From tiny acorns
Councilman, constituent lead charge on tree-planting project in Lower Bidwell Park
Chico City Councilman Andrew Coolidge stood near the footbridge crossing Big Chico Creek at Sycamore Pool on Tuesday morning (May 23), surveying the area around that much-beloved part of Lower Bidwell Park.
He opened a folder and pulled out copies of recent and older photographs of the area, noting the differences, including the loss of a giant valley oak on the north side of the creek. That approximately 80-year-old tree is one of dozens that have come crashing down at One-Mile Recreation Area in recent years, due either to the years-long drought or the heavy rains and wind that followed this past winter.
Coolidge took notice of the decreasing canopy after hearing about the issue from regular City Council attendee Mat Bacior a few months ago. That prompted a visit to the site for a firsthand look at the problem. Further communication followed.
“We talked about how One-Mile just wasn’t looking so great,” Coolidge said.
In a phone interview, Bacior, who grew up in Chico and recalled spending time at Lower Park as a kid, expressed disappointment in the way the city has maintained it. He noted that there are either very tall trees or a few saplings.
“There’s not much in the middle, which means we haven’t been keeping up with planting over the years,” he said.
His conversations with Coolidge led to an idea for a solution—a plan to plant enough acorns to grow about 100 new trees in the region. Discussions on that front expanded to include folks with Chico Tree Advocates, Butte Environmental Council and eventually city staff. And now, just a few months later, the talks have evolved into a real effort to help replenish the diminishing tree stock.
According to Erik Gustafson, the city’s public works director-operations and maintenance, the project is feasible.
Gustafson said the city has committed to providing certain resources to make it work. That includes identifying the locations to plant the acorns and providing the signage or cages that will protect them. The idea is to find spots where the future trees will flourish naturally, he said. The other key to the project is having a stable of volunteers affiliated with CTA and BEC (the latter organization has a similar, ongoing program to replenish the oak stock in Upper Park) to provide the manpower to plant the acorns.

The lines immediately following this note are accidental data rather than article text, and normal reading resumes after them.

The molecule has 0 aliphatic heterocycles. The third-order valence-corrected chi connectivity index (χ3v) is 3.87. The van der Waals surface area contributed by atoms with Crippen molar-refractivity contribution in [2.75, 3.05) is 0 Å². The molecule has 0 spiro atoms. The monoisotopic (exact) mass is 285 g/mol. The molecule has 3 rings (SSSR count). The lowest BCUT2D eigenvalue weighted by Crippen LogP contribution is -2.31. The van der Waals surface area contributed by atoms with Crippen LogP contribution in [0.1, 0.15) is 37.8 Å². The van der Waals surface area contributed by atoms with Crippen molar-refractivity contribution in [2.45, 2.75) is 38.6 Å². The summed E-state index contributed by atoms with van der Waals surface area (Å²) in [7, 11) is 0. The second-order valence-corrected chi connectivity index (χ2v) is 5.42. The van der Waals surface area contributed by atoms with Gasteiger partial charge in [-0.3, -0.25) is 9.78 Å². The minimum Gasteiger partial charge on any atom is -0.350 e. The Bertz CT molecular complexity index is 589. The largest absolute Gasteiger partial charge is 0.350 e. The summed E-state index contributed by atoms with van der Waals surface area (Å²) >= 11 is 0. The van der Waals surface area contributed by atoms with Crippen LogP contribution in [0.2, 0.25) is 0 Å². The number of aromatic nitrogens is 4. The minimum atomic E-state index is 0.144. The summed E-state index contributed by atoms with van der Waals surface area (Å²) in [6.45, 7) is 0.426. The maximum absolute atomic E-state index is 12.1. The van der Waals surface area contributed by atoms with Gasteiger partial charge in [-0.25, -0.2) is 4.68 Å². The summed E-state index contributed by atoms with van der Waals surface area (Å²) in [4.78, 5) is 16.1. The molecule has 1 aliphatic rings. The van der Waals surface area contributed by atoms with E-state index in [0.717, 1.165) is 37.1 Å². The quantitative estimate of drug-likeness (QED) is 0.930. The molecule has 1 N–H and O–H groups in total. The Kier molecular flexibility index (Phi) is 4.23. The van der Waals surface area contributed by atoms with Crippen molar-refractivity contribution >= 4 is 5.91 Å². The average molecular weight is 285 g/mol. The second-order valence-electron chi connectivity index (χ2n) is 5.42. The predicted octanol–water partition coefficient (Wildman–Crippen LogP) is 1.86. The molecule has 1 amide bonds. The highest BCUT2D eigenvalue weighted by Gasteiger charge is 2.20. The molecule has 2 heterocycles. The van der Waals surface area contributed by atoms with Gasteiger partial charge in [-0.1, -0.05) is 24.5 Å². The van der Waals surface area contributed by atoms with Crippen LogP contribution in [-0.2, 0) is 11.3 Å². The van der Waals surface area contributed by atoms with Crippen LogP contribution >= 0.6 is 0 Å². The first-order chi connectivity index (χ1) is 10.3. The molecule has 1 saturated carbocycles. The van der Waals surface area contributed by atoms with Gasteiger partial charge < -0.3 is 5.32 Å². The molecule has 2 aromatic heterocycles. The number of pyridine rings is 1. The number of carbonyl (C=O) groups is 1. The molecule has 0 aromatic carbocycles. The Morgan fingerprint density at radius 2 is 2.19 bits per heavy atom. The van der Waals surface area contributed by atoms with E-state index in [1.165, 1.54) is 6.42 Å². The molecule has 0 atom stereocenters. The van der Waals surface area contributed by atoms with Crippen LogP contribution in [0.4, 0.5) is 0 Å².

“The water table is pretty high and there’s great soil, so, as long as they’re planted correctly, hopefully the majority of them take and we’ll have beautiful trees in the future,” he said.
Gustafson noted that summer is not the optimal time to put the nuts in the ground. Acorns rely on the springtime rain to get a good start, he explained, so the effort will pick back up in the late fall and early winter.
In preparation, the city is starting to remove existing debris, including many of the fallen trees that dot the landscape. At last count, between 40 and 50 large trees have come down in Lower and Middle Park in the last year or so, Gustafson said. Crews will begin along South Park Drive and Petersen Memorial Way and then will head toward Woodland and Vallombrosa avenues.
For Bacior, the effort makes total sense. After all, if there’s one thing in Chico that pretty much everyone can get behind, it’s a plan to preserve Bidwell Park. Indeed, when the concept was brought before the City Council last week (May 16), it was given a unanimous thumbs up (a 6-to-0 vote, with one council member absent).
Based on the volume of park-goers on Tuesday morning, that enthusiasm sounds about right. By 9:30 a.m., some had already taken to the water, as the temperature crept past the 80-degree mark. Others biked, walked or sat under the shade of the giant sycamores and oaks in the surrounding landscape.
As Coolidge looked around at all of the activity, he summed up the plan: “It’s not the giant leap I’d like it to be, but it’s a step in the right direction.”